Though the U-17 sides have achieved some victories on the world stage – silver in 2001 and 2009; and champions in the 2007, 2013, and 2015 editions. Though it is telling that Nigeria is yet to win the U-20 World Cup, despite all these successes at cadet level.

The U-23 side has also won silver at the Beijing Olympics in 2000 and a bronze at the last Olympics that took place in Brazil in 2014.

This lends credence to the fact that whatever has been achieved – either professionally or marketing-wise have been happenstances and what we currently have is just a glimpse of the real value.

Statista defines a brand as, “as a property that is trademarked and has associated intellectual property.”

The Super Eagles are the NFF’s premium brand and it is ‘delivering something special’ according to Warren Buffet. The Super Eagles are a veritable source of hope, ability, and pride for a lot of Nigerians – home and abroad.

It is said that when the Eagles are playing – the country becomes a homogenous entity, devoid of tribe, language, and geographical location.

Simon Mainwaring wrote, “The keys to brand success are self-definition, transparency, authenticity, and accountability.” The maligning questions that have always been without answers border on transparency and accountability by those running the game in the country.

The NFF unquestionably has a value for the Super Eagles. But is that value accurate? Branding is like insurance. Insurance companies will pay premiums based on the value of the product, or asset.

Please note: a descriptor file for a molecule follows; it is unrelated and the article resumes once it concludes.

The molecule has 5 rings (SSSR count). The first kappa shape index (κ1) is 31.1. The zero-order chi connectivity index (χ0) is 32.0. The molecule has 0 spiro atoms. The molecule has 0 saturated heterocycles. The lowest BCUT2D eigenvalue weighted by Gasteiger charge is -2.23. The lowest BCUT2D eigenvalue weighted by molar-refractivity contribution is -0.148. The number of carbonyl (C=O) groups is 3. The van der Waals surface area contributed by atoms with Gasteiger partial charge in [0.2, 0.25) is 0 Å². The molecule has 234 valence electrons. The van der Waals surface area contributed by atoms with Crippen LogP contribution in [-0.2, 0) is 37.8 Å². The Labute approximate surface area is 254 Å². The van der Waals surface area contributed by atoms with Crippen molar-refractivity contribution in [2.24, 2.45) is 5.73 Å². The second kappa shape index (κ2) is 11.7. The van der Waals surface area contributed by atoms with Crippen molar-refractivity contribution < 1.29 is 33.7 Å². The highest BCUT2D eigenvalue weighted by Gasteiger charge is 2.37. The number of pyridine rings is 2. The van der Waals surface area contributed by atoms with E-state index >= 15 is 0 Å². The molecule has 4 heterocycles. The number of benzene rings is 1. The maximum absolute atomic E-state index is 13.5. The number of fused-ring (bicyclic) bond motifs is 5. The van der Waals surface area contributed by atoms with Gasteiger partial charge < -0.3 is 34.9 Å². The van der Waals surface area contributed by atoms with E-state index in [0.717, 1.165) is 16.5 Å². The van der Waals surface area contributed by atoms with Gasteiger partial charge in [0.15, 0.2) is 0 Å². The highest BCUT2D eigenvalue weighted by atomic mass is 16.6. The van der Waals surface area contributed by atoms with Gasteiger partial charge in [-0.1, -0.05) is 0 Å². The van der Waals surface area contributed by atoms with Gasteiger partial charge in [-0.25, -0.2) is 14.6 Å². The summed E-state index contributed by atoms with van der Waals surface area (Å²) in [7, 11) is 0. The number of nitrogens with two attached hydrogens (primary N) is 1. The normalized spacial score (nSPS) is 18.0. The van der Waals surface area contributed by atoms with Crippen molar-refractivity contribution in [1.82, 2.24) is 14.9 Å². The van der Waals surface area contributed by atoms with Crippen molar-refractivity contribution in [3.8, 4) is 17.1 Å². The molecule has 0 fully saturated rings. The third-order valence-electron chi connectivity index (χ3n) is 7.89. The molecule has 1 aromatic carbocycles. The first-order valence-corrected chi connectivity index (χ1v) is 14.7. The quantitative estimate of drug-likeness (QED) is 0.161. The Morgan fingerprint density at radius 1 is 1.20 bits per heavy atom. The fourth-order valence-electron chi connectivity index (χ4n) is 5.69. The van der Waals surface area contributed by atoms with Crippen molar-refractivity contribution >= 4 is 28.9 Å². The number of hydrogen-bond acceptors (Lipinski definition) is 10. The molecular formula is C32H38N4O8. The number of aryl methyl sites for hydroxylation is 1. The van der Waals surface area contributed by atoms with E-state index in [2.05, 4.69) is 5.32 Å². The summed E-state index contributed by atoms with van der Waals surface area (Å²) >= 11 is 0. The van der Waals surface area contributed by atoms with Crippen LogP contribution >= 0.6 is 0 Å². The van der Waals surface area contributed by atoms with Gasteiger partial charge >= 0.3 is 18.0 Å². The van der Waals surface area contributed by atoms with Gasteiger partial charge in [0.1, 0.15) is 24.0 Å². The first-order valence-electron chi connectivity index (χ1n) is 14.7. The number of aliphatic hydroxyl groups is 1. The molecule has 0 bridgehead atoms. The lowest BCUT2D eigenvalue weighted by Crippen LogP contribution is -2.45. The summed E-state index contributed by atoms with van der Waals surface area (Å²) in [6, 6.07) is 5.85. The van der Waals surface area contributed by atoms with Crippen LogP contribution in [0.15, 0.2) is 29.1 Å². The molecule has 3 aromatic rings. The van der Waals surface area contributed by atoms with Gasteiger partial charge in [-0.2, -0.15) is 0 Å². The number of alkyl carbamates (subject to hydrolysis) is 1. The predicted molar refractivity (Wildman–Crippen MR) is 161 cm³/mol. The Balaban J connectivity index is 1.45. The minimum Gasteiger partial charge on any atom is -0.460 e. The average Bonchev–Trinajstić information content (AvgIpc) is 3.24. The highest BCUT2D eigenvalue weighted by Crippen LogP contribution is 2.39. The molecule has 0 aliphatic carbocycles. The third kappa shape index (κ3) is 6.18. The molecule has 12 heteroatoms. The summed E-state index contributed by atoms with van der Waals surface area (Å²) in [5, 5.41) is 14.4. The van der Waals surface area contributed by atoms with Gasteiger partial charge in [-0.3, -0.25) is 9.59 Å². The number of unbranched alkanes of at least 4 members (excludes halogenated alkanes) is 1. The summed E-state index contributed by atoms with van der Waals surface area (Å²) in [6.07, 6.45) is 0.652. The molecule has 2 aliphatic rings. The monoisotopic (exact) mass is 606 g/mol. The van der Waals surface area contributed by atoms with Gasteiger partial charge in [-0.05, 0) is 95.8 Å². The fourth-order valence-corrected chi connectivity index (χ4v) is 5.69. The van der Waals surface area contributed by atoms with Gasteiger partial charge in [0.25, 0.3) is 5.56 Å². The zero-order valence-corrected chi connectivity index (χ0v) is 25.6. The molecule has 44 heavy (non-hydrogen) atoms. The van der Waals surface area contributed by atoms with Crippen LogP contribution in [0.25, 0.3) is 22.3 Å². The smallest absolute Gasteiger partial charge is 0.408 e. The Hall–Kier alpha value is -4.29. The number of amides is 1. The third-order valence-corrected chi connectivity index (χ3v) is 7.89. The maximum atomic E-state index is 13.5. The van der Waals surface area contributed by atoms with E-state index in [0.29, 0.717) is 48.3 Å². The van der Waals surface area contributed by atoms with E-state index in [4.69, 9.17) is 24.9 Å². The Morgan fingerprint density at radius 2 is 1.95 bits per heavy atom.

Just recently, the NFF launched “The Naija 4 Russia initiative” which is expected to raise N2 billion to help “support the Super Eagles’ preparation and participation at the [Russia 2018 World Cup] finals). That declaration showed the valuation of the Super Eagles brand according to the NFF.

The Score defines the worth of a national team as referring, “to the sum of their players’ market values at the club level.

“Those values are assessed by the player’s salary, stats, age, and recent performances among other things.”

Thus compiling the strongest 11 of the Super Eagles [my choice] should give an indication of how much the present Super Eagles starting XI is worth.

NameClubWorth [$]
Francis UzohoDeportivo60000
Abdulahi ShehuAnorthosis Famagusta600000
Ola AinaHull City1800000
Leon BalogunMainz2400000
William Troost-EkongBursaspor1200000
Ogenyi OnaziTrabzonspor4800000
Wilfred NdidiLeicester City16700000
Mikel ObiTianjin Teda7100000
Victor MosesChelsea21500000
Alex IwobiArsenal12000000
Kelechi IheanachoLeicester City18000000
Super EaglesTotal86610000
N.B - All values courtesy

If premium were to be just 10 oer cent these first 11, the value of the Super Eagles would be approximately $8.7million – N3.1 billion! This is the starting 11 – a squad is made up of 23 players.

The calculation above is not a perfect example – firstly, the NFF must evaluate the worth of the Eagles using other national teams [clubs are valued in a different way] that are at par in terms of value and appeal.

After juxtaposing with these teams then the NFF might just find the right value in the partnerships they are craving and currying!